A week into the 74th Festival de Cannes, our Festiville correspondent Brian Formo notes a ’weird pregnancy’ theme, and pours out the adjectives for Julia Ducournau’s Titane.
Yesterday, I wrote about how watching slow cinema in the theater again has reacquainted me with patient viewing. But after Wes Anderson’s new movie, The French Dispatch, delivered the equivalent of eight energy drinks to end the evening, only something different from the usual thoughtful character drama would do today. That sent me out to four screenings—but I’m going to just list two here because I had my first fest snafu.
An expired Covid result threw two screenings out the window while I got re-tested. I waited for the all-clear by catching up on this Netflix Fear Street series that y’all are watching (my preference is the second one, though there are way too many needle drops for my taste, so hoping the 1666 one comes through with some different music cues, or even a little silence). So today, denizens of Festiville, will be a much shorter dispatch.
What we have are two oddities that couldn’t be more dissimilar: the no-holds-barred Titane and the restrained Lamb. Baby Annette (from the Cannes opening film, Annette) ain’t the only weird pregnancy at Cannes. There is a theme running through the festival of the horrors of birth, and with birth rates trending down in almost every country, this feels even more topical than films-made-during-Covid at this festival (and thank heavens).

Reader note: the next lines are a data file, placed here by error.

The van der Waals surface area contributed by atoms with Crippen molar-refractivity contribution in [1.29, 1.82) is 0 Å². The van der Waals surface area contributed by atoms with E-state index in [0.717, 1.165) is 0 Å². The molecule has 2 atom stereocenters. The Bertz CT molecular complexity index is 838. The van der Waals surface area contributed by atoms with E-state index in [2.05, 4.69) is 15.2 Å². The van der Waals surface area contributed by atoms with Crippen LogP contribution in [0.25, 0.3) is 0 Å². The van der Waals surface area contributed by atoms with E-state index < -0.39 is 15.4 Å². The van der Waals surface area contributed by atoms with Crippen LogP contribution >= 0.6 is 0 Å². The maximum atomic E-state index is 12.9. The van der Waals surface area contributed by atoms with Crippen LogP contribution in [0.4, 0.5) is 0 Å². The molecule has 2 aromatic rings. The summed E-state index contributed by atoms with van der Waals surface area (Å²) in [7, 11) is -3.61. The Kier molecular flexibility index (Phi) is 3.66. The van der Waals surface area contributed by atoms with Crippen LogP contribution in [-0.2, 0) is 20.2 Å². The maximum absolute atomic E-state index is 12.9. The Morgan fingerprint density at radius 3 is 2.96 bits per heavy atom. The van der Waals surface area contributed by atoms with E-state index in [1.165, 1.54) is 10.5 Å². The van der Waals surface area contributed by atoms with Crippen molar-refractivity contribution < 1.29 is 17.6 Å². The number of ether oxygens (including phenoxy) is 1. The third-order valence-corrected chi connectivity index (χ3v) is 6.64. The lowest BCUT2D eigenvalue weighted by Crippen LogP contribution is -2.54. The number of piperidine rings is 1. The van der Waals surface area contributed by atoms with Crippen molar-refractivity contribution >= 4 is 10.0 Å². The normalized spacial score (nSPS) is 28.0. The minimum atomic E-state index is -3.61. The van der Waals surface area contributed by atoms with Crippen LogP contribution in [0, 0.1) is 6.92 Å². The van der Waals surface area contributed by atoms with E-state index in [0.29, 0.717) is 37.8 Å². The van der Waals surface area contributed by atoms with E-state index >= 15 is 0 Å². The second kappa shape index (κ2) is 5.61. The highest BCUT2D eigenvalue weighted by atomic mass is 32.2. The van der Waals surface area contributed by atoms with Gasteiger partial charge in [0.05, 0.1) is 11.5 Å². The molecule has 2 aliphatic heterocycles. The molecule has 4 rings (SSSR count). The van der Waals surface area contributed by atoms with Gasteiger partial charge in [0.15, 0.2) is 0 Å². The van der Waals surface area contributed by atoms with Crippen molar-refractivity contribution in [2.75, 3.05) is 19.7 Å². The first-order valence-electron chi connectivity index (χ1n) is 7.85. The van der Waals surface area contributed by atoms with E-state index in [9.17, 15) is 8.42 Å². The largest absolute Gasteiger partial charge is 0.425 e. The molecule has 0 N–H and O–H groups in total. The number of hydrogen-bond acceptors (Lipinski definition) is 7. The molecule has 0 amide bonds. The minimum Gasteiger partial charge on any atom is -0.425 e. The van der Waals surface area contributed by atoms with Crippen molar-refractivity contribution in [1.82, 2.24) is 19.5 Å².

Titane is Julia Ducournau’s follow-up to Raw. It is impossible to describe without saying too much (and some people have said too much on Letterboxd, fair warning). The tiny bit of summary that will still leave 100 minutes of surprises is that it follows a young woman (Agathe Rousselle), with a metal plate in her head, who performs at a dance club where women grind or sud atop cars and men ask for their autographs.
Our anti-heroine, who is introduced as a child—a violent brat of a child, who causes a car accident—does more than grind cars. We’ll leave it at that because there are certain set pieces here that are unlike anything you’ve seen. Some of it is very gross, some of it is humorous—often it’s both at the same time. Though the car stuff is similar to David Cronenberg’s Crash, and the body horror in line with Alexandre Bustillo and Julien Maury’s Inside, there are some elements that also remind me of Claire Denis’ Beau Travail.
Generally, I try to avoid comparing movies to others but that blender listed above is the most sensical way to describe what you’re in for without giving away the weird plot vibrations. And even with that trio of films there are still two aspects of our anti-heroine’s journey that remain a complete mystery if you’re reading this. Did I mention that it’s also funny? Humor, horror, sex, violence, cars, and family. Titane literally has it all.